Visiting Scandinavia in September

Scandinavian weather in September tends to be cool and a little damp, but don't let that stop you from visiting. It's still a great time to see this part of the world because the cost of accommodations and travel is much lower than during high season. And although the summer tourist season has passed, there's still a lot to do and see in Scandinavia in September, including the beginnings of beautiful fall foliage.

Weather in Scandinavia in September

Scandinavia's average daily temperatures this month are generally between 60 and 65 degrees, although it may be several degrees colder in Iceland. Because the weather can be rainy in early fall, pack a warm and comfortable sweater and a windbreaker. If visiting Iceland, pack winter clothing and gear.

Here are some of the highlights for tourists planning to visit the Scandinavian countries in September.

01 of 06

Aarhus Festival (Denmark)

Final Weekend Of The Danish Aarhus Festival - interior
James D. Morgan / Getty Images

Since 1965, the city of Aarhus has hosted this 10-day festival featuring Danish culture. Dance, films, exhibitions, art, food, and kids activities are among the offerings, along with classical music, rock, and jazz. Every year, the Aarhus Festival has a different theme that informs the performances and exhibitions. More than 1,000 events are scheduled in more than 100 venues. 

02 of 06

Réttir Sheep Roundup (Iceland)

Icelands rettir sheep at autumn in Hraunsrétt of Adadalur area, North Island
Feifei Cui-Paoluzzo / Getty Images

If you're interested in local Icelandic traditions and know how to ride a horse, you may want to take part in the annual fall roundup of sheep. Most sheep in Iceland graze in pastures all summer and must be herded home before winter begins. These roundups take place in rural areas throughout the country and vary depending on the particular region, so check with local tourism offices to find out when and how tourists may be able to participate.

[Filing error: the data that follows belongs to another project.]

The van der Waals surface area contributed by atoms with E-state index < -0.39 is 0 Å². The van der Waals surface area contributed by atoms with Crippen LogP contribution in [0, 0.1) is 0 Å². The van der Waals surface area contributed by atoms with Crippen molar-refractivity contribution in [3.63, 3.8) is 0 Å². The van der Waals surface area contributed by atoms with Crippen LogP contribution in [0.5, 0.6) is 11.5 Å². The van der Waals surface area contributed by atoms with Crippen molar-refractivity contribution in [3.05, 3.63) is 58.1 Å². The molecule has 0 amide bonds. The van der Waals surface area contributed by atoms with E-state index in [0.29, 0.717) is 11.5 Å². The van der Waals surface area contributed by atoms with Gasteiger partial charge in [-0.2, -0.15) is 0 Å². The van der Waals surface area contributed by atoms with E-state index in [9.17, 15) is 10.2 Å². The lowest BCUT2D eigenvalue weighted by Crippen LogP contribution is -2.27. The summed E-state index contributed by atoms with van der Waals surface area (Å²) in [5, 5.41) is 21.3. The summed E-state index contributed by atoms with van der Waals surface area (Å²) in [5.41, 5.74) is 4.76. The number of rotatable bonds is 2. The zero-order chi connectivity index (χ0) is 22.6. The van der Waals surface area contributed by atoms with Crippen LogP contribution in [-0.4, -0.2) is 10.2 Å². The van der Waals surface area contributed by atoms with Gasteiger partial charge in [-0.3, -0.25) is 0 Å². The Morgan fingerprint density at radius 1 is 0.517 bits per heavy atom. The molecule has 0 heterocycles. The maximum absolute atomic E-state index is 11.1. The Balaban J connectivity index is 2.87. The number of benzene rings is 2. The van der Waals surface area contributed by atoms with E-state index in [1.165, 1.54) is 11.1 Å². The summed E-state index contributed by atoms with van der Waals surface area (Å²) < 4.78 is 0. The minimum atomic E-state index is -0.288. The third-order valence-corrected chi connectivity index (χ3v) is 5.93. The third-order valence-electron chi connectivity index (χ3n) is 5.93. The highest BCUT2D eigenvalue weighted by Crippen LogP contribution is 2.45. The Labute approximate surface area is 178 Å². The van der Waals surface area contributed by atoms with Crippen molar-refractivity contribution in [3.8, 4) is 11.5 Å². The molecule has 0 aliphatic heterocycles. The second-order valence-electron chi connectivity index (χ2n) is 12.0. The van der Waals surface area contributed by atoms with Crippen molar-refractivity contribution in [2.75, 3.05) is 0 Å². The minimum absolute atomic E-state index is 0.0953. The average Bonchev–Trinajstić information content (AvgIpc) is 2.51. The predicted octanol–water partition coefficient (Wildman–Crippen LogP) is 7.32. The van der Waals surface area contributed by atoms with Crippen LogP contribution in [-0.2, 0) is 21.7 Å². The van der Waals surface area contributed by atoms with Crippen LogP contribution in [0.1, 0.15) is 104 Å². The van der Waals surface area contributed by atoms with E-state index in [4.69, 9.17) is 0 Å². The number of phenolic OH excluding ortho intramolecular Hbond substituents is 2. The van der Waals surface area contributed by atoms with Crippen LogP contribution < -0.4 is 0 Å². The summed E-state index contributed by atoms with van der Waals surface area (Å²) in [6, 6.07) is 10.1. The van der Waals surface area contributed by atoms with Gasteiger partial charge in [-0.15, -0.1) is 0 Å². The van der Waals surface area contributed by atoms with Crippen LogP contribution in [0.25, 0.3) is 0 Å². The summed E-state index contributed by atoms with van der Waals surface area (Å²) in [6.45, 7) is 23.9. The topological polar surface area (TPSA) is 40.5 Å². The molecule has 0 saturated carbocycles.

03 of 06

Göteborg Book Fair (Sweden)

Göteborg Book Fair as seen from the second floor. A panoramic overview over parts of the exhibition area.
Mattias Blomgren/Wikimedia Commons/ CC-BY-SA-3.0

The Göteborg Book Fair started in 1985 as a trade fair for librarians and teachers but is now the largest literary event in the Nordic countries. One of its main draws is the seminar program that features Nobel Laureates, scholars, scientists, and politicians in addition to authors. The fair spans several days and draws more than 800 exhibitors and 100,000 visitors to Göteborg.

04 of 06

Kivik Apple Market Festival (Sweden)

Kivik Apple Market Festival
jorchr/Wikimedia Commons/CC-BY-SA-3.0-migrated

The town of Kivik in southern Sweden is the largest supplier of apples to the rest of the country, so in 1988, the town started the Kivik Apple Market festival to celebrate the harvest. Along with apple tastings, dishes, and drinks made with apples, this festival also showcases "apple art," which is exactly what it sounds like: works of art made from apples.

Continue to 5 of 6 below.
05 of 06

ULTIMA Contemporary Music Festival (Norway)

Started in 1991, the ULTIMA Contemporary Music Festival in the Oslo area offers concerts, opera, dance and theater performances, and more representing the best of contemporary art. This 10-day event has performances scheduled all around Oslo at both large-scale and more intimate venues. If you’re coming from abroad, it’s best to purchase your tickets in advance because it tends to sell out.

06 of 06


hand holding 5 flagons of beer
Philipp Guelland / Getty Images

Although their names might suggest otherwise, there are several Oktoberfest events in September in the Scandinavian countries.

  • Sweden: The capital city of Stockholm holds its Beer & Whisky Festival, known locally as Stockholm Oktoberfest, in late September. 
  • Norway: Cities such as Oslo, Årnes, and Eidsvold schedule their local Oktoberfest events in September. Norwegians take their beer very seriously. 
  • Denmark: During the last two weekends in September you can experience an authentic Bavarian Oktoberfest in Copenhagen and skip the crowds in Munich.
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